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Live updates: Russia’s war in Ukraine


Denys Shmyhal attends a joint briefing in Kiev on December 6.
Denys Shmyhal attends a joint briefing in Kiev on December 6. (Hennadii Minchenko/Ukrinform/Future Publishing/Getty Images)

Ukraine says it has reduced its “energy deficit” as engineers work to restore infrastructure damaged by Russian missile attacks.

Ukrainian Prime Minister Denys Shmyhal said that after Monday’s attacks, “electrical engineers promised to eliminate the consequences” in the coming days.

“At the same time, power shortages in the energy system will remain. Right now, it’s 19% of forecast consumption,” he said. It has been 30% higher in recent weeks.

Even so, Shmyhal said, “35 percent of the main grid’s critical facilities have been damaged by major Russian attacks in recent months.”

“The enemy fired seven missiles at the same time at one of the substations in the Odesa region. Therefore, the power cut schedule remains in effect in the country,” he added.

Odesa Mayor Hennadii Trukhanov said water supply and wastewater treatment had been restored on Tuesday evening.

Eleven county and neighborhood boiler houses — used for heating — are in operation, serving approximately 88% of consumers. “This means that more than 600,000 residents of Odesa get hot,” Trukhanov said.

More strikes in the south: Russian artillery and missile attacks have continued elsewhere in southern Ukraine.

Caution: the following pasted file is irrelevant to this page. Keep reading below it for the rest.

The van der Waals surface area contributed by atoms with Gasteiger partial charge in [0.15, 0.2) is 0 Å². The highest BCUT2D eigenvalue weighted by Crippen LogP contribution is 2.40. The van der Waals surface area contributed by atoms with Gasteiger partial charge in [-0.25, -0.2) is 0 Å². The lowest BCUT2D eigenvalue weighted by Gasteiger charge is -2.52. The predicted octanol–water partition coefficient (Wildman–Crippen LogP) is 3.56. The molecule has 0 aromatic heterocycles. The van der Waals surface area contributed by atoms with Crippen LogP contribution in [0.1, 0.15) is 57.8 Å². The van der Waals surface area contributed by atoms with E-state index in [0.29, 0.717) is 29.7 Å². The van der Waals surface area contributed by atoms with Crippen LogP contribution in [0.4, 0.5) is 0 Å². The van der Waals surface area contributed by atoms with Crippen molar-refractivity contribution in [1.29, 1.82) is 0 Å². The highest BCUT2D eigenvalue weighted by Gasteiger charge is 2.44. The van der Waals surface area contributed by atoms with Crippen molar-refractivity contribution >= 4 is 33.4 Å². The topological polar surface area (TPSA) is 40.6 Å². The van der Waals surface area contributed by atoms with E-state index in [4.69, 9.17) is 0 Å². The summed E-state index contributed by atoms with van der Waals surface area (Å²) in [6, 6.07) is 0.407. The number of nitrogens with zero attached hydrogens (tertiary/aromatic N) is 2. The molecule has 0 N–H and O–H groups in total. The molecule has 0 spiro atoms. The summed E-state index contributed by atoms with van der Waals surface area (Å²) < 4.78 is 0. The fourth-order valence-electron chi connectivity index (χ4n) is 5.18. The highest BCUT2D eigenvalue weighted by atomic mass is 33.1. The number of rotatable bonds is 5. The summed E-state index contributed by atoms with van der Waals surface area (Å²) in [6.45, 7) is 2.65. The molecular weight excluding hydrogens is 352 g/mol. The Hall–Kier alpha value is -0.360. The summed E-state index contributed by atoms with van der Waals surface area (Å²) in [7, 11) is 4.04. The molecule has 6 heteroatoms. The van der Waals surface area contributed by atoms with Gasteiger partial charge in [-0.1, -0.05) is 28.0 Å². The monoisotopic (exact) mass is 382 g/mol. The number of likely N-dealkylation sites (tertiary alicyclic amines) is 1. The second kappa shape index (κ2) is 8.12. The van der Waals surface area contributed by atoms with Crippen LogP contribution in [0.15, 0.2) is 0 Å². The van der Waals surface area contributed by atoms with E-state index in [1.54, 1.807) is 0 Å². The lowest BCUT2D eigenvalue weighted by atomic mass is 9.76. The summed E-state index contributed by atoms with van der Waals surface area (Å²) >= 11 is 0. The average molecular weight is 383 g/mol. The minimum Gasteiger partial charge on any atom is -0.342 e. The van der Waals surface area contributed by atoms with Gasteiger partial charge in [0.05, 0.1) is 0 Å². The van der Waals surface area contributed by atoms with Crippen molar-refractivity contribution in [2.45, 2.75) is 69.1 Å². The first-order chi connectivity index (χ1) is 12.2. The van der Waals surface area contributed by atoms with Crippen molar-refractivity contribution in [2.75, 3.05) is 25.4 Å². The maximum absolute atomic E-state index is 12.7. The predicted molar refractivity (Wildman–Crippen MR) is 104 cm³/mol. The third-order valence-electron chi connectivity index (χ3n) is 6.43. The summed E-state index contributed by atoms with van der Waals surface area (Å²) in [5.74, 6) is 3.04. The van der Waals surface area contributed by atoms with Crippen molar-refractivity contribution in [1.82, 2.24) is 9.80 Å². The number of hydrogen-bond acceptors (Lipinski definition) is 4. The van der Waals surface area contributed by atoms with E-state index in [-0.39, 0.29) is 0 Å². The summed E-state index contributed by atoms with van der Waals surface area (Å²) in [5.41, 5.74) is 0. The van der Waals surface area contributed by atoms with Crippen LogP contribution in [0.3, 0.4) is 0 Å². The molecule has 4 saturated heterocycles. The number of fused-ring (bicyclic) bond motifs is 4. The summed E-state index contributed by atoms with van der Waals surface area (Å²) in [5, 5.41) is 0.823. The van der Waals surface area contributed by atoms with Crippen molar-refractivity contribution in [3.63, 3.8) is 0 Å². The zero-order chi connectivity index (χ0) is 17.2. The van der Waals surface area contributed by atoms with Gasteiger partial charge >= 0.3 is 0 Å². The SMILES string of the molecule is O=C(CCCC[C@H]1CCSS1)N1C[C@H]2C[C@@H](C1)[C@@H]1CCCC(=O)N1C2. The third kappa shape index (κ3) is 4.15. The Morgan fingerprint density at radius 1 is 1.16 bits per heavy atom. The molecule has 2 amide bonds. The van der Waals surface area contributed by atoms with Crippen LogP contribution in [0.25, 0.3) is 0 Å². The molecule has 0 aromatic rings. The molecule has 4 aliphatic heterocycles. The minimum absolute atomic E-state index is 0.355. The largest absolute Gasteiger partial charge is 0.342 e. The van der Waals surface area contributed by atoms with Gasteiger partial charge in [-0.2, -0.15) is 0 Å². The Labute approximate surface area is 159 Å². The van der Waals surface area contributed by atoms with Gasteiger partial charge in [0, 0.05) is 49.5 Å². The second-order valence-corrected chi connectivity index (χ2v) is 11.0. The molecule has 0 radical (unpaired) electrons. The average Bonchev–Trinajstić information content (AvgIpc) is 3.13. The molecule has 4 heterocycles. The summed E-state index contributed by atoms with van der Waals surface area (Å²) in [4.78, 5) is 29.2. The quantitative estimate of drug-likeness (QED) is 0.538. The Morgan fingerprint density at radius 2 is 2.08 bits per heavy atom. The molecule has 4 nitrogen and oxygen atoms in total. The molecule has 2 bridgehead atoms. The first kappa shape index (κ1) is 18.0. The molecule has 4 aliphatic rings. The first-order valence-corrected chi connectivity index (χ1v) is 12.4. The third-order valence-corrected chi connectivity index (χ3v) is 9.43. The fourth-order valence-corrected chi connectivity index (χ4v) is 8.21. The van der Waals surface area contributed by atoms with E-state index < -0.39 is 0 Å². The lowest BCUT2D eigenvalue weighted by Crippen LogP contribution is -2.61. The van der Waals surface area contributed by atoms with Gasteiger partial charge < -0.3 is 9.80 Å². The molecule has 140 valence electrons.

Yaroslav Yanushevych, head of the Kherson regional military government, said on Tuesday that “the Russian occupiers again shelled the city of Kherson, hitting” infrastructure and residential buildings.

He said one person was killed and a large fire was extinguished.

Further north, the Russians attacked the city of Kryvyi Rih.

Valentyn Reznichenko, head of the Dnipropetrovsk regional military administration, said an industrial enterprise was attacked.

Oleksandr Vilkul, head of the Kryvyi Rih district, said the attack appeared to have been caused by a ballistic missile, calling them “very serious destruction”.

Vilkul said that after Monday’s missile attacks, the gradual process of restoring electricity has begun. But the hourly and scheduled power cuts will continue “to keep Ukraine’s electricity system intact.”

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